Avoiding that ‘Missed Opportunity’…
This is a continuation of my previous article, A Missed Opportunity, where I pointed out how conversations can often go awry. What I didn’t do is offer solutions.
I recently read a status from an individual who lamented with regards to political debate and conversation, “When each side thinks the other is brainwashed, will true communication ever be possible?”
I feel her pain. I’ve often thought the same thing to myself, about people that populate all areas of the political spectrum, not just the folks who might oppose me in the arena of ideas. You find zealots everywhere.
It’s easy to get frustrated, especially when you have a lot of love and respect for the person with whom you are conversing, or debating. As a social animal, we all desire to be an accepted member of a group. We like to think that others in our group are as ‘smart’ as us, or, in other words think like we do, because we all think that we’re the smart ones.
But, let’s face it; there is a large contingent of people that you are never going to reach. Even, maybe especially, the people that hold positions that have an incredible number of inherent contradictions. We also like to think, or maybe even need to think, that the people we respect, or hold as close to us, are as smart as we think we are. It reflects on us, if it turns out that they aren’t.
So in the end, you have to cut bait with some people. You have to learn to recognize when the conversation isn’t going anywhere. You have to walk away when you understand they aren’t listening with the intent of discussing ideas, but only listening with the intent of driving their own tired points home.
There are some hard rules to institute and maintain if you want to be effective. First things first, you must remain rational. You can’t take anything personally or as a judgment that your opponent is passing upon you. You can’t resort to labeling and name calling, and you must always steer away from facts and opinions that cannot be substantiated. Your voice must remain even and reasoned, even in an online social media debate.
You have to resist passing judgment, or seeming to do so. Stick with substantiated facts, and logical progression. Resist the urge to speculate as to motive (of anyone else) and refer only to what has actually happened. Do your research. Admit when you don’t know something and be willing to pause the conversation while you check yourself.
Bring your morality to the conversation, but not your Faith. Leave your faith locked in your heart. Don’t use scripture of verse or morality tales of any type to present your point- it detracts from what you are trying to say. It opens you up to ridicule and doubt. Remember that yourlogic/morality baseline is not necessarily the same that someone else might be operating from.
There are basic truths and basic moral principles we can get together on without referring to faith. If the person you are speaking with cannot agree on things like the golden rule, the sanctity of life or respect for others, move on. You’ll never convince them of anything. You can’t ‘save’ them.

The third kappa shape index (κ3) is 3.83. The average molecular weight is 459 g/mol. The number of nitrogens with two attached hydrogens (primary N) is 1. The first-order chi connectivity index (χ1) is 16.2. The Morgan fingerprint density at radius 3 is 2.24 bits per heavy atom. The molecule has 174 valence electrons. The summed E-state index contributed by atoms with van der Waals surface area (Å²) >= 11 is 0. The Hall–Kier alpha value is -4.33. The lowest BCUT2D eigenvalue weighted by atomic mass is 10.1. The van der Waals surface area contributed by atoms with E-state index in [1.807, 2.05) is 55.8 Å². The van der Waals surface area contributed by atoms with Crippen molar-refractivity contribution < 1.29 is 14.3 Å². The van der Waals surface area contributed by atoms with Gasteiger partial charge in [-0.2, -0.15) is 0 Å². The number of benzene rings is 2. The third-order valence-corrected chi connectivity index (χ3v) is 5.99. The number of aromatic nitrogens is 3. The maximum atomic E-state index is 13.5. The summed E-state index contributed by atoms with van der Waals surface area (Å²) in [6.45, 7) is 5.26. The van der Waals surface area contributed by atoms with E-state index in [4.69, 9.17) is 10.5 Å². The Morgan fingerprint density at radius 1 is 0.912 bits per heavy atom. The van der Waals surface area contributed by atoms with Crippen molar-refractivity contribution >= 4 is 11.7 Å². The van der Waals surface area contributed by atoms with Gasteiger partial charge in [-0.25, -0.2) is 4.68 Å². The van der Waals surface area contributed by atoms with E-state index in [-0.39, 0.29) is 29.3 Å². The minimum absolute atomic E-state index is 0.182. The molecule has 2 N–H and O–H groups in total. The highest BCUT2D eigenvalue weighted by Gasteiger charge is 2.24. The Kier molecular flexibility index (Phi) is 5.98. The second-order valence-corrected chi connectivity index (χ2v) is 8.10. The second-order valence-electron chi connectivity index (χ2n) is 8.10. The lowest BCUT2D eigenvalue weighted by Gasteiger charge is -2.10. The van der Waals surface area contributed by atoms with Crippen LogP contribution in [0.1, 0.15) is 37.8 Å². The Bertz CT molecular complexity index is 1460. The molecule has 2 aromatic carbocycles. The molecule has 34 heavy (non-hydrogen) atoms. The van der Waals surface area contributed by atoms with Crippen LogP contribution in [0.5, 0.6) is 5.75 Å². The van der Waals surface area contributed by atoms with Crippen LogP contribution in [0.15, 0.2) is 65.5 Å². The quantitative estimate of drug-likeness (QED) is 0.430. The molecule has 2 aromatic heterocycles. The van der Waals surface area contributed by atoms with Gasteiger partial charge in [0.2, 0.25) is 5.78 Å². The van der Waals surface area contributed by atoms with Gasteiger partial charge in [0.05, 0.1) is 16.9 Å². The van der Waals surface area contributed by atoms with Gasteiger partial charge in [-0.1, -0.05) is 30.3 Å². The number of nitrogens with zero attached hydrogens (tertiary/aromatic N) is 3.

Which brings me to another point; you can’t ‘save’ everyone, regardless of how completely illogical their points may be or how much they contradict themselves. In fact, I would submit the more illogical and self-contradictory that they are, the less chance you have of helping them see or understand logic. And the funny thing is, they often view themselves as trying to ‘save’ you…
One of the hardest things to come to terms with is this: you might be wrong. We’ve been investing all of this energy and passion into backing our point of view, that it hurts to realize that you might have said something wrong. Even more so if it’s a lynch pin of your argument. Take a breath, let it go, walk away and rethink your position. The worst thing you can do is keep yelling at the top of your lungs because you don’t want to admit ‘defeat’.
Another hard rule to wrap ones head around is this; it may take forever for a person to see your point. You have to do your best and walk away knowing that you presented your most logical, sensible, rational points.
All of this is the hard way to do it. It’s the proverbial high road and it isn’t easy, not by a long shot. But in the end it is the only way. Yelling and name calling, accusations and speculations, unsupported facts and dominating the conversation seem to be, at the time, much more effective and satisfying. But in the end, do we engage in these conversations to blow off steam, or to change minds? Isn’t the goal to change minds? Aren’t we trying for that magical moment when our opponent sees that shiny nugget of gold that changes their perspective?
It might seem impossible, but we as individuals can only do what’s right- on any side of a debate. We can only keep waking up every day, keep our conversations rational and respectful, and keep moving on to the next person when nothing works.
It’s slow work changing minds. It’s frustrating and it can be unrewarding if you let yourself get caught up in ‘winning’ or if you demand immediate results. I have found that having a rational dialogue, never calling names or raising your voice, can bring people back to the conversation. It might be hours, days, week, or even months; but I can’t tell you how amazing it feels when you get someone who comes back and tells you that YOU are the reason they started thinking. YOU are the reason they stopped calling names and accusing.
It can work. We just have to remember who our audience is and adjust our conversations appropriately. Keep a political conversation logical, calm, and most important of all, POLITICAL. Don’t throw any other subject into the mix (like faith). It’s not about ‘winning’ the conversation; it’s about doing what’s right.
Mining for gold takes hard work.